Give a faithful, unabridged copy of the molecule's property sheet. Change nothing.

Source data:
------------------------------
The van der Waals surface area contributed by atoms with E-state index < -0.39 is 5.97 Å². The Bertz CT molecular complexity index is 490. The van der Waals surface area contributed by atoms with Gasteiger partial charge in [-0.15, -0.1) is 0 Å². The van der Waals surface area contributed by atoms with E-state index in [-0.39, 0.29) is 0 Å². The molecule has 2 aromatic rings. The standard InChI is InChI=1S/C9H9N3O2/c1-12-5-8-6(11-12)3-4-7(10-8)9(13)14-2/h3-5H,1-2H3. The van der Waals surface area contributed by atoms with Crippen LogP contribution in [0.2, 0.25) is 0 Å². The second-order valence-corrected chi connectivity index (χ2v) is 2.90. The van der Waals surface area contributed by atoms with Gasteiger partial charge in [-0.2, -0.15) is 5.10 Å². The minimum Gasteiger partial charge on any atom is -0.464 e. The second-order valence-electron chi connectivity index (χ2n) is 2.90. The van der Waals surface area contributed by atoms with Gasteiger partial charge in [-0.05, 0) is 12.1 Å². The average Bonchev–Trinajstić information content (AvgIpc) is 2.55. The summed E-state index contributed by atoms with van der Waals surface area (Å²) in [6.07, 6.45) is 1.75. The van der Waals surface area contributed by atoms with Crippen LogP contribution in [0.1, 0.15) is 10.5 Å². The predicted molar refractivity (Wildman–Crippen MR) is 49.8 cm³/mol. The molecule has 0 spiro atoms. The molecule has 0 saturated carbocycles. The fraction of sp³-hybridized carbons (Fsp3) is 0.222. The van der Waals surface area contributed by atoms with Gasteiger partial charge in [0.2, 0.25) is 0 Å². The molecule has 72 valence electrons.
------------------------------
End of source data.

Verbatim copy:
The van der Waals surface area contributed by atoms with E-state index < -0.39 is 5.97 Å². The Bertz CT molecular complexity index is 490. The van der Waals surface area contributed by atoms with Gasteiger partial charge in [-0.15, -0.1) is 0 Å². The van der Waals surface area contributed by atoms with E-state index in [-0.39, 0.29) is 0 Å². The molecule has 2 aromatic rings. The standard InChI is InChI=1S/C9H9N3O2/c1-12-5-8-6(11-12)3-4-7(10-8)9(13)14-2/h3-5H,1-2H3. The van der Waals surface area contributed by atoms with Crippen LogP contribution in [0.2, 0.25) is 0 Å². The second-order valence-corrected chi connectivity index (χ2v) is 2.90. The van der Waals surface area contributed by atoms with Gasteiger partial charge in [-0.2, -0.15) is 5.10 Å². The minimum Gasteiger partial charge on any atom is -0.464 e. The second-order valence-electron chi connectivity index (χ2n) is 2.90. The van der Waals surface area contributed by atoms with Gasteiger partial charge in [-0.05, 0) is 12.1 Å². The average Bonchev–Trinajstić information content (AvgIpc) is 2.55. The summed E-state index contributed by atoms with van der Waals surface area (Å²) in [6.07, 6.45) is 1.75. The van der Waals surface area contributed by atoms with Crippen LogP contribution in [0.1, 0.15) is 10.5 Å². The predicted molar refractivity (Wildman–Crippen MR) is 49.8 cm³/mol. The molecule has 0 spiro atoms. The molecule has 0 saturated carbocycles. The fraction of sp³-hybridized carbons (Fsp3) is 0.222. The van der Waals surface area contributed by atoms with Gasteiger partial charge in [0.2, 0.25) is 0 Å². The molecule has 72 valence electrons.